Sunday, 28 March 2010

Hosanna II

Sometimes, when things around look bad, I take comfort in the candles people light around the world.

There are those who think that classical music is dead, gone up a dead alley. Not at all: consider Naji Hakim—not a name, I know, to suggest what he is—probably (well, in my opinion) the finest organist alive today in a very much living French tradition. In Hakim, Maurice Duruflé lives and grows; in the wonderful improvisatory tradition of France, music, the chant still breathe and inspire. Just listen to this Passiontide improvisation on Vexilla Regis, and shout Hosanna!

My thanks to Fr Michael Gollop, here.


Dominic Mary said...

Amen to that, Father; and I'd also suggest you listen to his 'Mariales', which are (originally) improvisations on Marian themes.

That said, we shouldn't forget that there are some blindingly good organists around in the UK : even if they aren't as much respected as their French counterparts are . . .

Rubricarius said...

De gustibus, I fear I find it most uninspiring.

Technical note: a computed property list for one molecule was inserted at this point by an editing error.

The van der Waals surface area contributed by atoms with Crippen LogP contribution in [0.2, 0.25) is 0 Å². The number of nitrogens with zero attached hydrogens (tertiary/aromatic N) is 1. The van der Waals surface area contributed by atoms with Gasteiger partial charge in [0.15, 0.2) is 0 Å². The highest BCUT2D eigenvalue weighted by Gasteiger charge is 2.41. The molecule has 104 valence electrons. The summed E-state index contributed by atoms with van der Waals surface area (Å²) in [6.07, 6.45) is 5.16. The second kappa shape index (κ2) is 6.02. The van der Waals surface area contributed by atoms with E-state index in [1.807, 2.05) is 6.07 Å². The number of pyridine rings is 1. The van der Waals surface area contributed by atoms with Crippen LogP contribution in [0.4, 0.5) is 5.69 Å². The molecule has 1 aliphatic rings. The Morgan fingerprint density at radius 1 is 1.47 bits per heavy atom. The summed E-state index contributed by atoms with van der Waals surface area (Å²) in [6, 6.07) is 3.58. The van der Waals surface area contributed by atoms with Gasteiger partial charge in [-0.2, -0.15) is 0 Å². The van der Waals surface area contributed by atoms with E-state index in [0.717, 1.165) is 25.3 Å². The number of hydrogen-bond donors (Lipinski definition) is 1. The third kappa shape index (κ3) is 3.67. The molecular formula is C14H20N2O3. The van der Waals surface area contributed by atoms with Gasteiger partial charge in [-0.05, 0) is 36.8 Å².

Give me the Wingham or Palestrina versions anyday.

May you have a very blessed Holy Week and Pascha Pastor in Valle.

Hippolytus said...

Can't get into Duruflé at all or see his appeal. I must confess I even managed to fall asleep in a concert of Duruflé in Notre Dame Cathedral Paris - quite an achievement given how very loud and discordant it all was. Perhaps I should add I did so a youthful 20 year old!

Dave said...

There was a concert by Naji Hakim in Warwick St. Mary's Collegiate Church a couple of years ago and he was brilliant. Like whisky, he's an aquired taste, and his 'Homage a Ivor Stravinski' is stunning but you have to stick with it and hear it several times before you realise what a genius this man is.

Have a happy and peaceful Easter, Fr. Sean.

Robert said...

Wonderful music; thank you for introducing me to it. It sounds more like Messiaen than Durufle.